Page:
WATCH | Internet trolls are best known for stirring up trouble, but there's at least one out there who just wants to make people laugh.
He's got over 120,000 social media followers, his own subreddit and a spot on TIME's 30 Most Influential Internet People on the Internet list. His (user)name is Ken M, and he's a troll -- but not the kind who harasses people on social media or enforces his view of the world via comment section vulgarity.
Ken M is probably best described as a good troll. He aims to trigger people online, but he does so by playing stupid and polite. When the insults come his way, he lays both on thicker -- and comedy ensues.
Ken M on baking.
Usually by the last comment I make, I hope it's clear that I'm kidding around ... I don't like to keep an argument going on and on.
Ken M's brand of trolling, his fans would say, make comment sections worth visiting again. And that's a bit of a personal catharsis for the late 30-something who makes his online sillies behind the avatar of an old man.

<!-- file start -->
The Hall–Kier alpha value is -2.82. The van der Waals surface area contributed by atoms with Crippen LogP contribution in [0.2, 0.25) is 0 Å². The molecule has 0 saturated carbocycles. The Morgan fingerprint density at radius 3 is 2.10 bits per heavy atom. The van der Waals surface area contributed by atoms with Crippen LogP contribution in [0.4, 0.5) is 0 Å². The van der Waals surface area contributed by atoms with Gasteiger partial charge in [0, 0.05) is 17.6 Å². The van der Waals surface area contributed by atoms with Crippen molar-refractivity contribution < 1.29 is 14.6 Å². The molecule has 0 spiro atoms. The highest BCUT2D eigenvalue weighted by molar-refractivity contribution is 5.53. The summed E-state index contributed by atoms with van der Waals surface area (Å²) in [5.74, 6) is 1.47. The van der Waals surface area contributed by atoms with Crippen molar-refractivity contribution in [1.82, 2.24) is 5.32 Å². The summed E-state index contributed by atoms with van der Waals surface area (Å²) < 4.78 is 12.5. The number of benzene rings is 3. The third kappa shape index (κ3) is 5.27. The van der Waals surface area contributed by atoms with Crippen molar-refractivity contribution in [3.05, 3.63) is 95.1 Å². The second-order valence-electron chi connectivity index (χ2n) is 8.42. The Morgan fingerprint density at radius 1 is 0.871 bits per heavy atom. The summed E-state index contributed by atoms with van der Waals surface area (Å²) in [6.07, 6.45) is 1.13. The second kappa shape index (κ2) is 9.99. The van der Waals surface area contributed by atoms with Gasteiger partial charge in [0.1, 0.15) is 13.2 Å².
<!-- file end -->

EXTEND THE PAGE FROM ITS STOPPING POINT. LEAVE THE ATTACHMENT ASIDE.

"In 2012, I naively tried to have sincere civil discourse in news comments sections ... I was surprised that people don’t go [there] to continue the conversation. They go there to spar," he told Circa. "I found that using this anger from other people and these cheap insults can be turned into something that’s fuel for comedy."
It's harder to bait brands into getting short with you online, but Ken M gives it his best.
The endless arguing and toxic provocateur behavior of most internet trolls today has been labeled a problem by plenty of sites -- but it’s one without an agreed upon great solution yet. Ken M, a seasoned veteran of getting yelled at online, isn’t convinced that the kind of AI and algorithm programs proposed by Google and Twitter will necessarily be the answer.
"Will it block somebody who uses a lot of profanity while delivering a humanistic message, while allowing a racist dog-whistler? ... I just doubt that an algorithm will be sophisticated enough."
Ken M on asteroids.
Another way some sites are approaching the problem of bad trolls is getting rid of the comment sections. When asked whether that was something he feared would ultimately be the undoing of his fun, he shrugged and said, "Obviously for me, I just wouldn't do this anymore.
"I would like it if there was a more humane and empathetic and intellectually robust discourse online. Turns out we don’t deserve that or want that or something ... I guess it’s easier just to say 'Go to hell, you’re an idiot.'